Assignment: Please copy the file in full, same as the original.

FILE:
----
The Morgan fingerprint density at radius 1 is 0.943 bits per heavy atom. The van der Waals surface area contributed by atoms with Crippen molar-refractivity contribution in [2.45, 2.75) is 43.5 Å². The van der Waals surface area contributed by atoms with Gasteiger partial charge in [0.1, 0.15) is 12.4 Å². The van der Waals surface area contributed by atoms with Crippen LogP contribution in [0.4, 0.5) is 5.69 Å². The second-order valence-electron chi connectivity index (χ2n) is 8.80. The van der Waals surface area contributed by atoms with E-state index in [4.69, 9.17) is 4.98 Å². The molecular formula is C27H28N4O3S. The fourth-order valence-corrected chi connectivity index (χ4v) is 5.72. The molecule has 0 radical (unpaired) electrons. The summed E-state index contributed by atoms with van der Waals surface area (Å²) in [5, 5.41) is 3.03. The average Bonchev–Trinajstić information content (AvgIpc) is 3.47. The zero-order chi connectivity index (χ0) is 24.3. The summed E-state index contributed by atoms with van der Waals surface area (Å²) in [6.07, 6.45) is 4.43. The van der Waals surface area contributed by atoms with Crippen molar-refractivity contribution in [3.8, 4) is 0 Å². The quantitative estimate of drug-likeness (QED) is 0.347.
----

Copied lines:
The Morgan fingerprint density at radius 1 is 0.943 bits per heavy atom. The van der Waals surface area contributed by atoms with Crippen molar-refractivity contribution in [2.45, 2.75) is 43.5 Å². The van der Waals surface area contributed by atoms with Gasteiger partial charge in [0.1, 0.15) is 12.4 Å². The van der Waals surface area contributed by atoms with Crippen LogP contribution in [0.4, 0.5) is 5.69 Å². The second-order valence-electron chi connectivity index (χ2n) is 8.80. The van der Waals surface area contributed by atoms with E-state index in [4.69, 9.17) is 4.98 Å². The molecular formula is C27H28N4O3S. The fourth-order valence-corrected chi connectivity index (χ4v) is 5.72. The molecule has 0 radical (unpaired) electrons. The summed E-state index contributed by atoms with van der Waals surface area (Å²) in [5, 5.41) is 3.03. The average Bonchev–Trinajstić information content (AvgIpc) is 3.47. The zero-order chi connectivity index (χ0) is 24.3. The summed E-state index contributed by atoms with van der Waals surface area (Å²) in [6.07, 6.45) is 4.43. The van der Waals surface area contributed by atoms with Crippen molar-refractivity contribution in [3.8, 4) is 0 Å². The quantitative estimate of drug-likeness (QED) is 0.347.